Gigabyte has just published its June revenue figures, giving us our first look at Q2 earnings for the Taiwanese company compared to its bumper Q1… and it doesn’t make for pretty reading. With the slump in graphics card sales, due to slackening mining demand, and gamers weary of high prices and an impending new generation of Nvidia GPUs, it looks like Gigabyte’s GPU division is tracking some $6 million down on Q1.
That’s only an estimate, based on previous figures for its less-volatile non-GPU business, but if it’s true then its Q1 – Q2 graphics card revenue is potentially down around 58%.
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The sad truth of it is that, without an imminent launch of the Nvidia GTX 1180 graphics cards – and the subsequent mainstream GPUs – that trend is going to continue with Q3 likely to be even worse. Gigabyte at least had a couple of months of decent sales in this quarter, but with the new cards not likely to arrive in retail until September, July and August will see even weaker GPU sales.
Gigabyte’s situation is not going to be an isolated case either, with other GPU manufacturers likely to also be feeling the pinch as the graphics card bust follows the mining boom times. Gigabyte at least has a pretty static non-GPU business that it can call on, and it’s that stable portion of its revenue stream that allows us to estimate just how bad things have got on the graphics side.
A post on Seeking Alpha explains that, with the non-GPU revenue being generally pretty flat, and accounting for 49% of the business in Q1, we can estimate its Q2 GPU revenue. In total Gigabyte made a little over $20m in Q1, with slightly more than $10m of that coming from graphics card sales and just under $10m from the non-GPU side. The latest figures released for Q2 show total revenue for April, May, and June being just over $14m.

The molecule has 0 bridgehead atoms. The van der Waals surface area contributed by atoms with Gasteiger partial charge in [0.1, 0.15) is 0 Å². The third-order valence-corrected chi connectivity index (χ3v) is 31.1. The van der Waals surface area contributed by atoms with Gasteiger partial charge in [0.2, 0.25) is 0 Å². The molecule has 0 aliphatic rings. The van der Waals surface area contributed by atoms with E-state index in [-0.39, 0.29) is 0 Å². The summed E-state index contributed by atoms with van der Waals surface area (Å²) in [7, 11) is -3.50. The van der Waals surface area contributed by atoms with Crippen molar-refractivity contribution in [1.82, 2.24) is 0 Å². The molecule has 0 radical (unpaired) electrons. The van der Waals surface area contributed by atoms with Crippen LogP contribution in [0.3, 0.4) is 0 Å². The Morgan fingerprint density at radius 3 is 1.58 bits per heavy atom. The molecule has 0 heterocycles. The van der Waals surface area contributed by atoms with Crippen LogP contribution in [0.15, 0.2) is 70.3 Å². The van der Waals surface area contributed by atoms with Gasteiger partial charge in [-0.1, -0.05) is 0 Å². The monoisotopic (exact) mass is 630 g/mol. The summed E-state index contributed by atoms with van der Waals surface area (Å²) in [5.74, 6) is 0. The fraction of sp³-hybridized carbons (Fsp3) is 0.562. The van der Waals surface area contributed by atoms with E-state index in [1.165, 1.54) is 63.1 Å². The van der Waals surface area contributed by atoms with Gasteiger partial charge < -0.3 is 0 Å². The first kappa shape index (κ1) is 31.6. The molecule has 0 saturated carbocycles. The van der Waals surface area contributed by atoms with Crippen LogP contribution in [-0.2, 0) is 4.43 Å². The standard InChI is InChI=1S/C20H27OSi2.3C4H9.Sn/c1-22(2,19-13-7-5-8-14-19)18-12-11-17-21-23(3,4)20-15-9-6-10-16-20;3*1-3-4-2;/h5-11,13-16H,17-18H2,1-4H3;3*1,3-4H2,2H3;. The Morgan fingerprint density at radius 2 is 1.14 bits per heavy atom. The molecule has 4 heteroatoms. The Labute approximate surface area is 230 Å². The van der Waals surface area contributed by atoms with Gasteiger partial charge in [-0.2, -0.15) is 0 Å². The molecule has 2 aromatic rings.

Take away the expected ~$10m in non-GPU revenue and that leaves you with just around $4m coming from GPU sales over the last three months. The sales report also shows that June in particular is the company’s worst month for total revenue since December 2016.
With all expectations pointing to a September launch, after an August unveiling, for Nvidia’s next generation of graphics cards, it’s hard to see how GPU sales are going to be up to anything at all throughout July and August. The collapse in the GPU mining economy coupled with the lack of interest in gaming cards simply wasn’t expected – if it was maybe Nvidia would have chosen to launch its new cards a little sooner.
Nvidia did say that Q2 mining demand would be about a third of what it was in Q1, but expected the slack would, at least in part, be taken up by increased quarter-on-quarter, and year-on-year gaming demand.
“We’re expecting Q2 to be better than Q1,” Jen-Hsun Huang explained in Nvidia’s Q1 earnings call. “And we’re expecting Q2 to be better than seasonality.”
It doesn’t look like that’s how it’s going to pan out for Nvidia, and not for its add-in board (AIB) partners either. This is the lowest June revenue figures Gigabyte has put out since 2012, showing it is not beating seasonality…
Thankfully everyone’s been filling the coffers because of the earlier mining boom, and so are still ahead for the year. But if the new cards had been penned in for the end of Q2 rather than the end of Q3 this blip could have been ironed out quite quickly.
As it is, Nvidia’s choice to hold back the launching of a new generation of gaming graphics cards until September means that there are another tough couple of months ahead for all the AIBs.